There’s a park near Tricia Hanson Sapp’s home in southwest Fort Worth that she calls Princess Park.
The princess was her daughter, Sara, who was shot and killed in 2020. On a sweltering summer morning, Hanson Sapp sat in the park on Sara’s memorial bench, wrangling Sara’s old dog, Milo: a 100-pound half Boxer, half German Shepherd who’s “smart as a whip,” Hanson Sapp said.
In that, he reminds her of Sara, who excelled in school and dreamed of becoming a pediatric ICU nurse. The pain Hanson Sapp feels over her daughter’s killing defies explanation, she said.
“A piece of you is gone for the rest of your life, and the pain that comes with it is insurmountable, like no other pain,” she said. “It’s just gut-wrenching. And that doesn’t even seem a strong enough word to describe the pain.”
The last time Hanson Sapp saw her daughter was in August 2020, when she came by to drop Milo off before leaving for Louisiana on a weekend trip with her boyfriend, Hanson Sapp said. According to Bossier City, La. police, he shot and killed Sara in their hotel room. He’s now awaiting trial for murder.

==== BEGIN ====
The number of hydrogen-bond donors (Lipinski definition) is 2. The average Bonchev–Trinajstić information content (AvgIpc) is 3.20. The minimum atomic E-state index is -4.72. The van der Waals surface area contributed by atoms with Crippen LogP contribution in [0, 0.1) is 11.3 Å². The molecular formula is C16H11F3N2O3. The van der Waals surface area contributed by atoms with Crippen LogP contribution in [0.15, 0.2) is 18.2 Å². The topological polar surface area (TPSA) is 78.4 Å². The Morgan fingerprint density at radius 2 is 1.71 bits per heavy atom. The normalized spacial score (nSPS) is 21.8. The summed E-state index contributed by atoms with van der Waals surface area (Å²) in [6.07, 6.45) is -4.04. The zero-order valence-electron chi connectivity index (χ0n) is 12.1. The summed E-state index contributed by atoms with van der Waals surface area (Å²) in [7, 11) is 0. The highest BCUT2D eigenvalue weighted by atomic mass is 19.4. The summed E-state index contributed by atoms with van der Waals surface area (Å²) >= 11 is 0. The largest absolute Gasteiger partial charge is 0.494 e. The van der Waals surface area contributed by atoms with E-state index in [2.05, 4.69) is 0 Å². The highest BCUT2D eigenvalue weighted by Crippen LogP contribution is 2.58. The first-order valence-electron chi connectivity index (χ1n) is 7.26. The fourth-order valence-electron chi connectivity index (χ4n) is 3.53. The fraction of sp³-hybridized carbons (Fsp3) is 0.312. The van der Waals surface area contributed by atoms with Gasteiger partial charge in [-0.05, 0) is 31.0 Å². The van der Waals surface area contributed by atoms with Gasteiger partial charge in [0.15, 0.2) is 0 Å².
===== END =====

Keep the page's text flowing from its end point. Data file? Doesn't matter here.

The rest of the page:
When Sara died, Hanson Sapp joined the growing number of parents who have lost children to gun violence. Regular grief counseling didn’t encompass what Hanson Sapp was feeling, she said. She started looking for other parents in the same situation, and she found A Memory Grows: A Fort Worth-based nonprofit that offers weekend retreats for parents who have lost children. That includes a special retreat specifically for parents who have lost kids to homicide.
The other women Hanson Sapp met at her retreat are now her sisters, and through that community she’s gained a new life, she said.
“When people talk about a reawakening, I don’t think I could really understand that until this retreat,” she said. “It just changes your perspective, where you realize you’re gonna make it through.”